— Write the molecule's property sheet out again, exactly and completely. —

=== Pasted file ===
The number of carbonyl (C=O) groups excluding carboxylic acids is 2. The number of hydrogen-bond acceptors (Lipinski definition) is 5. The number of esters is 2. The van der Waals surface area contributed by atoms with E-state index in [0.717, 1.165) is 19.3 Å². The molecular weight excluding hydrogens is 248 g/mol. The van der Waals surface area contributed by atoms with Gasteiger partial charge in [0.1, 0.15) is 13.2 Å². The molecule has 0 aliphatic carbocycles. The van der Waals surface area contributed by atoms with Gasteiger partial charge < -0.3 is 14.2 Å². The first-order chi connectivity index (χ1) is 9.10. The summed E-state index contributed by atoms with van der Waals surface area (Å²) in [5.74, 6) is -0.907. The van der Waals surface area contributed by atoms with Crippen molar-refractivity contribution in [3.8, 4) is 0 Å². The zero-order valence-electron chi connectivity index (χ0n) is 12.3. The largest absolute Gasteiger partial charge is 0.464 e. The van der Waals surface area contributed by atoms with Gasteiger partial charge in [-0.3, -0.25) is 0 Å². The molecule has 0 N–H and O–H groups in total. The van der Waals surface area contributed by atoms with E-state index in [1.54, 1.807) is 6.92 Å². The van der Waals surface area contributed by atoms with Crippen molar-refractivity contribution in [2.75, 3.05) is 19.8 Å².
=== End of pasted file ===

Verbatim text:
The number of carbonyl (C=O) groups excluding carboxylic acids is 2. The number of hydrogen-bond acceptors (Lipinski definition) is 5. The number of esters is 2. The van der Waals surface area contributed by atoms with E-state index in [0.717, 1.165) is 19.3 Å². The molecular weight excluding hydrogens is 248 g/mol. The van der Waals surface area contributed by atoms with Gasteiger partial charge in [0.1, 0.15) is 13.2 Å². The molecule has 0 aliphatic carbocycles. The van der Waals surface area contributed by atoms with Gasteiger partial charge < -0.3 is 14.2 Å². The first-order chi connectivity index (χ1) is 9.10. The summed E-state index contributed by atoms with van der Waals surface area (Å²) in [5.74, 6) is -0.907. The van der Waals surface area contributed by atoms with Crippen molar-refractivity contribution in [3.8, 4) is 0 Å². The zero-order valence-electron chi connectivity index (χ0n) is 12.3. The largest absolute Gasteiger partial charge is 0.464 e. The van der Waals surface area contributed by atoms with Gasteiger partial charge in [-0.3, -0.25) is 0 Å². The molecule has 0 N–H and O–H groups in total. The van der Waals surface area contributed by atoms with E-state index in [1.54, 1.807) is 6.92 Å². The van der Waals surface area contributed by atoms with Crippen molar-refractivity contribution in [2.75, 3.05) is 19.8 Å².